Scandal shifts Congress' focus from legislation Constitutional questions, political apprehension detract from work on bills

September 11, 1998|By Ellen Gamerman | Ellen Gamerman,SUN NATIONAL STAFF

WASHINGTON -- Rep. Elijah Cummings, retreating down the Capitol steps after a House vote, had just finished lamenting the fact that the looming threat of impeachment hearings was distracting the Congress and the country from important matters at hand.

That's when someone asked him what he'd voted on minutes earlier.

"Gee," the Baltimore Democrat said, a cloud falling over his face. "I can't remember Come on, Elijah I'm sorry "

Cummings never recalled the topic during the conversation. (For the record: The Migratory Bird Treaty. It passed.) Cummings insisted that such a lapse had more to do with being late for an appointment than being distracted by the Clinton scandal. But it is clear that Congress was more focused on talk of possible impeachment and presidential survival yesterday than other business.

"It just saddens me that this is the only thing people are talking about," said Cummings, adding that not a single constituent has told him that Clinton should resign. "This matter will be resolved sometime next year. My concern is, what happens in the meantime?"

Grim mood on Hill

If yesterday was any indication, that "meantime" won't be pretty. A grim mood gripped Capitol Hill like a hangover as lawmakers prepared to receive their personal copies of independent counsel Kenneth W. Starr's report, the contents of which could lead to impeachment proceedings.

"It's tension-filled," said Rep. Merrill Cook, a Utah Republican and longtime Clinton critic. "People know this is a serious constitutional question."

Starr delivered 36 sealed boxes of grand jury evidence to Congress Wednesday. Those documents delve into questions of whether Clinton lied about and tried to cover up his relationship with former White House intern Monica Lewinsky.

For House Republicans, the day began with a meeting where GOP leaders warned members to use appropriate content in floor speeches on this seamy matter. Members were to call the House parliamentarian if they could not figure out exactly how and when to launch their Clinton rebukes. (They are not to make comments based on personalities or deliver overly personal attacks unless an impeachment-related resolution is on the floor.)

Stoic Clinton allies

Clinton allies, meanwhile, tried to be stoic. "We have problems everyday. This is just another problem," said Rep. Earl Hilliard, an Alabama Democrat. California Democratic Rep. Zoe Lofgren said she refused to get "morose" and then zipped off to a meeting without elaborating.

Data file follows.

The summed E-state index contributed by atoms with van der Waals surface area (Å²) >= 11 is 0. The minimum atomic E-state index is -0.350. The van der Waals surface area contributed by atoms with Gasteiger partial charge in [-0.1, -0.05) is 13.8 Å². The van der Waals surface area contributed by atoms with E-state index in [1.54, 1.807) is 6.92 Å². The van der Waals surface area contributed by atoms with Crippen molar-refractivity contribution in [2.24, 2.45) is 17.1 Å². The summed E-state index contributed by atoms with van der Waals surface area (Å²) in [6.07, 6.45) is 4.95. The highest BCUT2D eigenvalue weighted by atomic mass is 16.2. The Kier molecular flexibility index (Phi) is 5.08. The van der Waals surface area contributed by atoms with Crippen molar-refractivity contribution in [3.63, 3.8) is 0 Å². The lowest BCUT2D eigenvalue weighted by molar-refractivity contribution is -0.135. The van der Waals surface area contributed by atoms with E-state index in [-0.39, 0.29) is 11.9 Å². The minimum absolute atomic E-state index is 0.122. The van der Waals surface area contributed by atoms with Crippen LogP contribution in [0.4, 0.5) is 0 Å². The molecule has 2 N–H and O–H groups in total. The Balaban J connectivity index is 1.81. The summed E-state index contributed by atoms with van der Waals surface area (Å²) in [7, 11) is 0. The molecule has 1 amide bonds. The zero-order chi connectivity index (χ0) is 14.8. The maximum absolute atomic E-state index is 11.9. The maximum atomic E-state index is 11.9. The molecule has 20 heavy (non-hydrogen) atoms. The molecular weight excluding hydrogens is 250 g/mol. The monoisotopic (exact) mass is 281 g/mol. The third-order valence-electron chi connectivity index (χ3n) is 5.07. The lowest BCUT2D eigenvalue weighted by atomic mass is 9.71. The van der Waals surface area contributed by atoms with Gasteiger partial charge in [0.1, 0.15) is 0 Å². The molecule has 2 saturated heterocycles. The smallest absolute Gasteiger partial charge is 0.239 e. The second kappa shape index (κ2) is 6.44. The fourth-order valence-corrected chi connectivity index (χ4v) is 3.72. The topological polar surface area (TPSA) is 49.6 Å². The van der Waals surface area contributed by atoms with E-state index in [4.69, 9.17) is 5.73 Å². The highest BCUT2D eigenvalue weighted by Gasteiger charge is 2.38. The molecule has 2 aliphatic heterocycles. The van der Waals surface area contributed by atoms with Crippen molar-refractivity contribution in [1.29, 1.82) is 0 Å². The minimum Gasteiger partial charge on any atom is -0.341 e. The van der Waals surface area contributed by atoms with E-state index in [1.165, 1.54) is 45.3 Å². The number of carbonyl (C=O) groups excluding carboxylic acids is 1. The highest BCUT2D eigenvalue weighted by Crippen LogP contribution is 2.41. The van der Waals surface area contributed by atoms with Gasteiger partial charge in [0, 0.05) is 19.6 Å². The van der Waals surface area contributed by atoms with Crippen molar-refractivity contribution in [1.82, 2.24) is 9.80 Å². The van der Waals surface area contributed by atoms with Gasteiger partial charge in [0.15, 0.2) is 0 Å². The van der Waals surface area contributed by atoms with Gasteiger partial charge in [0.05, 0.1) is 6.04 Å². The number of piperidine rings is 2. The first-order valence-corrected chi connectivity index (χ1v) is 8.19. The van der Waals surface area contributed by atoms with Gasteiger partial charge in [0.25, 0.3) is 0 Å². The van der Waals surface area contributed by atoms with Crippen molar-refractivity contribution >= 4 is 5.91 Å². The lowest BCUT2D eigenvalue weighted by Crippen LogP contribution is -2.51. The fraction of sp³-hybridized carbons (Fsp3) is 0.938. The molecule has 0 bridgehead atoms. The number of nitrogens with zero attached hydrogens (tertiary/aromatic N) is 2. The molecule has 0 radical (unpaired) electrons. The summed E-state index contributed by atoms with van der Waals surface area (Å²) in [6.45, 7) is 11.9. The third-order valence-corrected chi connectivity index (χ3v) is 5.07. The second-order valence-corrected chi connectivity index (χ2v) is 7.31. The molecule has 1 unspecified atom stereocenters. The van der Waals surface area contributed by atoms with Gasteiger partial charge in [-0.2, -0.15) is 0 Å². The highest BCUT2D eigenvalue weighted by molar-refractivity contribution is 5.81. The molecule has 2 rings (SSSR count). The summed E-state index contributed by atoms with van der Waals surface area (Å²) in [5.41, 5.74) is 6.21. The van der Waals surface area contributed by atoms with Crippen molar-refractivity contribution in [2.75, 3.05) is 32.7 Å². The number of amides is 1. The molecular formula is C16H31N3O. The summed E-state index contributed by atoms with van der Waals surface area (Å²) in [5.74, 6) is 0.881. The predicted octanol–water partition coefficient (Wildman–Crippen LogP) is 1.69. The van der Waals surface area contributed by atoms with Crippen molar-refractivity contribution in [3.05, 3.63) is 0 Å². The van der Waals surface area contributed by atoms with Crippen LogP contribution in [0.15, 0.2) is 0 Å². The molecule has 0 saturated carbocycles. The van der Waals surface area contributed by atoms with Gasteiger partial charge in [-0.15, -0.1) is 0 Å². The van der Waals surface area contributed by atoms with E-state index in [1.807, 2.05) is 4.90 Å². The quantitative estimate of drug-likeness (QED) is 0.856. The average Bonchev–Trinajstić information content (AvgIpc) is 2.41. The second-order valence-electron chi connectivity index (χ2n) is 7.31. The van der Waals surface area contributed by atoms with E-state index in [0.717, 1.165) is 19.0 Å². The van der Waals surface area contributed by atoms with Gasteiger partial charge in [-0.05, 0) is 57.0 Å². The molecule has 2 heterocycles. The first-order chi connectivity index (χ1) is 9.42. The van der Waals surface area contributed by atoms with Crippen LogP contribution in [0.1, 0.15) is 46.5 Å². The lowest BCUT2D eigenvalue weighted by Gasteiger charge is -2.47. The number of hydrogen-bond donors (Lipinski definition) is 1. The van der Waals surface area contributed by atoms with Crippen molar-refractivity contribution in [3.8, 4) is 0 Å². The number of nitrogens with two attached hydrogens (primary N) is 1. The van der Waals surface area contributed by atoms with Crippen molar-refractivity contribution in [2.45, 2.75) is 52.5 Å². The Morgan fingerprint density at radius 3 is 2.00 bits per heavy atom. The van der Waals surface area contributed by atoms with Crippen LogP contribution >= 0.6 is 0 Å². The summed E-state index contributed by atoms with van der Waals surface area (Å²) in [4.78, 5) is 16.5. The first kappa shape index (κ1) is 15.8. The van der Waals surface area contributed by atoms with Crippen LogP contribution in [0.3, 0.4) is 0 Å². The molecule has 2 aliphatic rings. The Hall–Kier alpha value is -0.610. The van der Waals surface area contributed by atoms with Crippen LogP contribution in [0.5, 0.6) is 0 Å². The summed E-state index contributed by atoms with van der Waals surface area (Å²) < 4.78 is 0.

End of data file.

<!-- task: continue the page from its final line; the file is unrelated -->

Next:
But some lawmakers were privately angst-ridden. "I was having lunch with several members from both parties and the Republicans were saying, 'We need to do the right thing,' and Democrats were saying, 'These polls are killing us. We need to cut loose,'" said Cook.

Of course, Capitol Hill tried to conduct business as usual yesterday -- however usual that business is. Steel workers and home health care advocates canvassed the Hill, while the five-time Virginia state women's division hog-calling champion exhibited her signature pig calls in a demonstration against pork-barrel projects.

But few were listening. The hog-caller, Virginia Moyer, demonstrated her craft at a news conference on the Capitol grounds, and could be heard in the background on television interviews -- all of which focused not on her, but on the Starr report. It was about as close as her group, Business Leaders for Sensible Priorities, could get to prime time.

"I thought this would probably not get the coverage it deserves," she said, resigning herself to a pig call outside House Speaker Newt Gingrich's office.

Major bills flounder

Serious legislative efforts were mostly a lost cause yesterday.

Major bills such as campaign finance and Social Security slid into the background as lawmakers wondered how they would begin to handle the Starr report and still make their mid-October recess. When asked how he was doing, Terry Holt, the press secretary to Republican Conference Chairman John Boehner, replied simply, "My head hurts."

"The aides we're talking to, their attention is really more on what's going to be happening with the voting in their districts because of what Clinton has done," said Steven Rodriguez, a home health care advocate from Fort Lauderdale, Fla. "They're more concerned if their representative is going to have a job."

For some, the flurry of scandal talk conjured somber memories. Rep. Floyd Spence, a South Carolina Republican in Congress for the last 28 years, said he used to dread the daily emergence of one damning accusation after another during Watergate.

ZTC "I don't want to go through that kind of thing again," he said. "Everyone was at everybody's throat, you were afraid to turn on the television in case something new came out."

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